A Midsummer Night's Dream, Novello Theatre, London
Thursday 22 January 2009
You can usually bank on "The Dream" not lasting more than three hours, but Gregory Doran's fussy, unerotic RSC revival – a retread of his far more spirited 2005 "bottom of a supermarket trolley" Stratford-upon-Avon production – trundles on past the three-hour mark through the unfunniest "Pyramus and Thisbe" interlude I've seen in ages.
It seemed symptomatic of the show that the marriage party is almost entirely oblivious to the effortful cavorting of the mechanicals. "I kiss the wall's hole, not your lips at all" involved some dubious pouting on either side of Snout's red underpants. The chink in the wall is his groin.
This is not lofty. This is laboured. In this process of RSC italicisation, every point is thumped home with literal insistence and any imagery in the words is accompanied by a physical illustration. Thus any reference to an animal is mimed. Any reference to a moon is accompanied by a lunar gaze.
Sometimes the welter of detail pays off. The opening submission of old Egeus make good sense, and sets the scene for a spiral of volatility, as he rants in favour of a suited Demetrius (very well played by Edward Bennett, the heroic Hamlet understudy) against a hippy-dippy Lysander (Tom Davey). And Francis O'Connor's forest of light bulbs, reflected in a wall of mirrors, is a constant reminder of the play's emotional symmetry.
Peter de Jersey's notably well-spoken Oberon (bucking the general trend) and Andrea Harris's Titania are suspended in the welkin by over-visible harnesses when they rock the ground, and the descendent bower is a plastic crescent, awkward for fairy frolicking. Those fairies, too, are multiplied and then armed with puppets, inanimate relations of the doll-like Indian boy at the heart of the quarrel.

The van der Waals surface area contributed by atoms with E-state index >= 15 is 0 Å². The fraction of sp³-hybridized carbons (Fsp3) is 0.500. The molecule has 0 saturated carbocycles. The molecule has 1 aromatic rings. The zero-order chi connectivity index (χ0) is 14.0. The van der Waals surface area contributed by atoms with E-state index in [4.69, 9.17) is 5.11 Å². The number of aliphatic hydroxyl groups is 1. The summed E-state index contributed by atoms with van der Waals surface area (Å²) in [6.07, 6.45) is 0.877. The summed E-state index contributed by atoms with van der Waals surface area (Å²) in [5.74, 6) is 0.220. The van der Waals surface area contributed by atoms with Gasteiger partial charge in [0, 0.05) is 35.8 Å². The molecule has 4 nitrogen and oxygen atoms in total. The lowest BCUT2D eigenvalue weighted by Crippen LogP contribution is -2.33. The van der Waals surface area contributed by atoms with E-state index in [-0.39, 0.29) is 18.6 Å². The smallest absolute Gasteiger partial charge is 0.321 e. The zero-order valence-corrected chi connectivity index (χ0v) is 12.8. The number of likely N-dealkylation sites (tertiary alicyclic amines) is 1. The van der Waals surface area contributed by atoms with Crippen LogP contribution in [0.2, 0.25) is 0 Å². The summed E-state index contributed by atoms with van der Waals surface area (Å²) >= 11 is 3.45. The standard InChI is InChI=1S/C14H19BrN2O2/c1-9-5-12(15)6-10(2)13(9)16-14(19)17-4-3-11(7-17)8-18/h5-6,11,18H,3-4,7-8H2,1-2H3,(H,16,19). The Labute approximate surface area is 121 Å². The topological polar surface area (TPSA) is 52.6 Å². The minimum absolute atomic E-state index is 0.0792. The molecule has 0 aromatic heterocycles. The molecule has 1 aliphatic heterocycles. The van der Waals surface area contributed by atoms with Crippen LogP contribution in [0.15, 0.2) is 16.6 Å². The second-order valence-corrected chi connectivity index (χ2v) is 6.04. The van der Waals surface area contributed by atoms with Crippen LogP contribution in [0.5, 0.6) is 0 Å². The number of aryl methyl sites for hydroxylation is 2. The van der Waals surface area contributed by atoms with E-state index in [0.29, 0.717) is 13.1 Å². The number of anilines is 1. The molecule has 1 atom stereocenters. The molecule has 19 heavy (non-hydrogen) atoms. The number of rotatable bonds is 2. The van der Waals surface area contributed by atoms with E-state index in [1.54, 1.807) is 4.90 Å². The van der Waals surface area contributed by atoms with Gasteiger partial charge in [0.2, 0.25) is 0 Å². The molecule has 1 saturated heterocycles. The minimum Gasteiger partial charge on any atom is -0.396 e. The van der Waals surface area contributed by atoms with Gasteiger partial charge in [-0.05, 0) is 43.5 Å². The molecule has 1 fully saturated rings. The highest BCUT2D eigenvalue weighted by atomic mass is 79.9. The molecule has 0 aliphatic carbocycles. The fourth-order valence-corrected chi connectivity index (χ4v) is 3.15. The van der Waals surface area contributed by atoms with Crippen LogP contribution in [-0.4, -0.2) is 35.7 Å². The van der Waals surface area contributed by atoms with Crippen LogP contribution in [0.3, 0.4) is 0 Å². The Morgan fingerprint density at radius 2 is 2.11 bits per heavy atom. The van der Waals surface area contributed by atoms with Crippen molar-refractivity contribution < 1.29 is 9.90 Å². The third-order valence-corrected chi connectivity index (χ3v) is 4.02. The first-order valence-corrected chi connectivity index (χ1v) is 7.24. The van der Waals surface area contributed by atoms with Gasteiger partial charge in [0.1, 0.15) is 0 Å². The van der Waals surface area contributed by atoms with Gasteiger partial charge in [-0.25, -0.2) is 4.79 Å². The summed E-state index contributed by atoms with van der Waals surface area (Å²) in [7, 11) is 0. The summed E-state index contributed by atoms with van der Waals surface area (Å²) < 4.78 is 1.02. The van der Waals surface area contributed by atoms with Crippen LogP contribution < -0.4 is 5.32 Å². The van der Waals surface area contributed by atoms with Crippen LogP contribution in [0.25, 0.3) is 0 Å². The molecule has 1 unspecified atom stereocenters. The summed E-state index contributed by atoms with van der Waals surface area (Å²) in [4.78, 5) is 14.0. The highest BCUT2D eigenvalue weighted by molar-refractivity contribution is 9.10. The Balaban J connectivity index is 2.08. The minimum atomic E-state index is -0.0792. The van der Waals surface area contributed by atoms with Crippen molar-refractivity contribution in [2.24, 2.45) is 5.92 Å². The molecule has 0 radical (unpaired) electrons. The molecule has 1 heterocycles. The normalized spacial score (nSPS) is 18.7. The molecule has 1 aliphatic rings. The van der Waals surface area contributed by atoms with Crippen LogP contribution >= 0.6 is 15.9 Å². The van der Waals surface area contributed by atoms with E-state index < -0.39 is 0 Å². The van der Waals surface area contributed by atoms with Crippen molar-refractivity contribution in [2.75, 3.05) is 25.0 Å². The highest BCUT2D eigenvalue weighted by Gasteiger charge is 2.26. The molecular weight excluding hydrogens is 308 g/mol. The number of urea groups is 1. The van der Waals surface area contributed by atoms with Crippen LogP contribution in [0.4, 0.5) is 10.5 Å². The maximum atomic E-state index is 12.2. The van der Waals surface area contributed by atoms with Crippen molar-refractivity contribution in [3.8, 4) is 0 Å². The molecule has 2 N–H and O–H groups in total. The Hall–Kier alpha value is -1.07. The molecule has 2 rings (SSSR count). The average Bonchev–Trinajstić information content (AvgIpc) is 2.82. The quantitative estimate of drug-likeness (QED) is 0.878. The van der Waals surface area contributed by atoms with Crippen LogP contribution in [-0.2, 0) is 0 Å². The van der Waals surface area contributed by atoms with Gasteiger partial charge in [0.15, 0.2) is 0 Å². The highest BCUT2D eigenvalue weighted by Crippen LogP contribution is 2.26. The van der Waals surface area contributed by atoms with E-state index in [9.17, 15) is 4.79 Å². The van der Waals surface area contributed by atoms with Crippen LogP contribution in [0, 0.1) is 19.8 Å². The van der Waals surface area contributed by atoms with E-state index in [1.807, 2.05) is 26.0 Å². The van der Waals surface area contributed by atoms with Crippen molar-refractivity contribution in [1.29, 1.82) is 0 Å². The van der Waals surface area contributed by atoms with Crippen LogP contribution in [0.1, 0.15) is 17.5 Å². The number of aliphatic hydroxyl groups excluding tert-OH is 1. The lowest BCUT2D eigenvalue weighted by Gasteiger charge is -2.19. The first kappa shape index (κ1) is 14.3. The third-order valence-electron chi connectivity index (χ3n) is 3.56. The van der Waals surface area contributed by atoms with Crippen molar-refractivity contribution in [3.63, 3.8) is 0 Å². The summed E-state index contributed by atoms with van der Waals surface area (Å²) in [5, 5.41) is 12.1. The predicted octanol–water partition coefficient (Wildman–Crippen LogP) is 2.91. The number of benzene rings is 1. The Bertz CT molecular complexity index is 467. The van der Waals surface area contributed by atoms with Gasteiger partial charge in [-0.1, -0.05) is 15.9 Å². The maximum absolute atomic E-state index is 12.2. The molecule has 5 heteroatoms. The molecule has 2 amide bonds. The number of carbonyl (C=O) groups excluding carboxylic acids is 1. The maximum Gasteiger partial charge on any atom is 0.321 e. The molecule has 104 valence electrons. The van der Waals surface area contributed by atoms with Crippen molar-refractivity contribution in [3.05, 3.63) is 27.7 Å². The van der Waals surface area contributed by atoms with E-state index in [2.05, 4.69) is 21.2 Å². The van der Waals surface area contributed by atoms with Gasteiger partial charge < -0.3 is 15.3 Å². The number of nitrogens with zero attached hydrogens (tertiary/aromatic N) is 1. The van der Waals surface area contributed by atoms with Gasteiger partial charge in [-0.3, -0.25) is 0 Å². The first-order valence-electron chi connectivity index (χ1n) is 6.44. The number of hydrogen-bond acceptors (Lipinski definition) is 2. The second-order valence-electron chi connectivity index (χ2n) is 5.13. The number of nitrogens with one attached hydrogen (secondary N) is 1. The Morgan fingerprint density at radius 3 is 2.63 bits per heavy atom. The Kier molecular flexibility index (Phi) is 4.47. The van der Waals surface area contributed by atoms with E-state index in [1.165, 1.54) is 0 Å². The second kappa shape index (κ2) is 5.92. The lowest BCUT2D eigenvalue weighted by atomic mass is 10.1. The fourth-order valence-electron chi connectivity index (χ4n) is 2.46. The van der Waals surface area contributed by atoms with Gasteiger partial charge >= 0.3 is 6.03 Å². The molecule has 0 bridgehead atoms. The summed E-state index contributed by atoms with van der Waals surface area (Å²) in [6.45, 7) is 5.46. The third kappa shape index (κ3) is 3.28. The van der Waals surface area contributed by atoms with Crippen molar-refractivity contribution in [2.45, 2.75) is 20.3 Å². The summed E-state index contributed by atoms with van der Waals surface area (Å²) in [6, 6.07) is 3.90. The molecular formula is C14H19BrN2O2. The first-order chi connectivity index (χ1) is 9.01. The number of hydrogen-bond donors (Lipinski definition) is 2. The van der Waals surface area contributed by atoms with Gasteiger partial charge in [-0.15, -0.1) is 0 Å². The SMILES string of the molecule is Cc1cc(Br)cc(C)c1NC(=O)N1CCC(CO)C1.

Joe Dixon, formerly Oberon, now paunchier if not punchier, is the new Brummie Bottom in a donkey jacket. When transformed, the ass's head covers his completely, a real throwback to the bad old days. Mark Hadfield's Puck is a disgruntled, viperish little chap, cheekily putting his girdle round the earth in 40 minutes.
But Natalie Walter and Kathryn Drysdale as Helena and Hermia suffer in the over-signalling of their performances. The great ding-dong for the lovers' quartet lacks any momentum in these circumstances. The dynamics are all wrong. Too much acting.
To 7 February (0844 482 5135; rsc.org.uk/london)
Is the comedy album making a comeback?comedy
Arts & Ents blogs
- 1 Woman and two children killed by mob in riots over 'blasphemous' Facebook post in Pakistan
- 2 Christians: The world's most persecuted people
- 3 The secret report that helps Israel hide facts
- 4 Danish TV reporter is all business up top, all party down below
- 5 Ross Burden dead: MasterChef and Ready Steady Cook star dies at age 45 after suffering from cancer
'Phallic symbols' found hidden in famous Pre-Raphaelite painting 'Isabella' by John Everett Millais
Game of Thrones season 4 blooper reel unveiled at Comic-Con 2014
Top Gear Burma episode breached Ofcom rules over Jeremy Clarkson's racial slur
Freddie Prinze Jr on 24: 'Kiefer Sutherland was the most unprofessional dude in the world – I hated every moment of it'
How did our legends really begin?
The secret report that helps Israel hide facts
A day in the life of Vladimir Putin: The dictator in his labyrinth
Woman and two children killed by mob in riots over 'blasphemous' Facebook post in Pakistan
A new Russian revolution: The cracks are starting to appear in Putin’s Kremlin power bloc
Were 'Poor Doors' added to mixed developments so wealthy residents don't have to go in alongside social housing tenants?
Arizona execution lasts two hours as killer Joseph Wood left 'snorting and gasping' for air
- < Previous
- Next >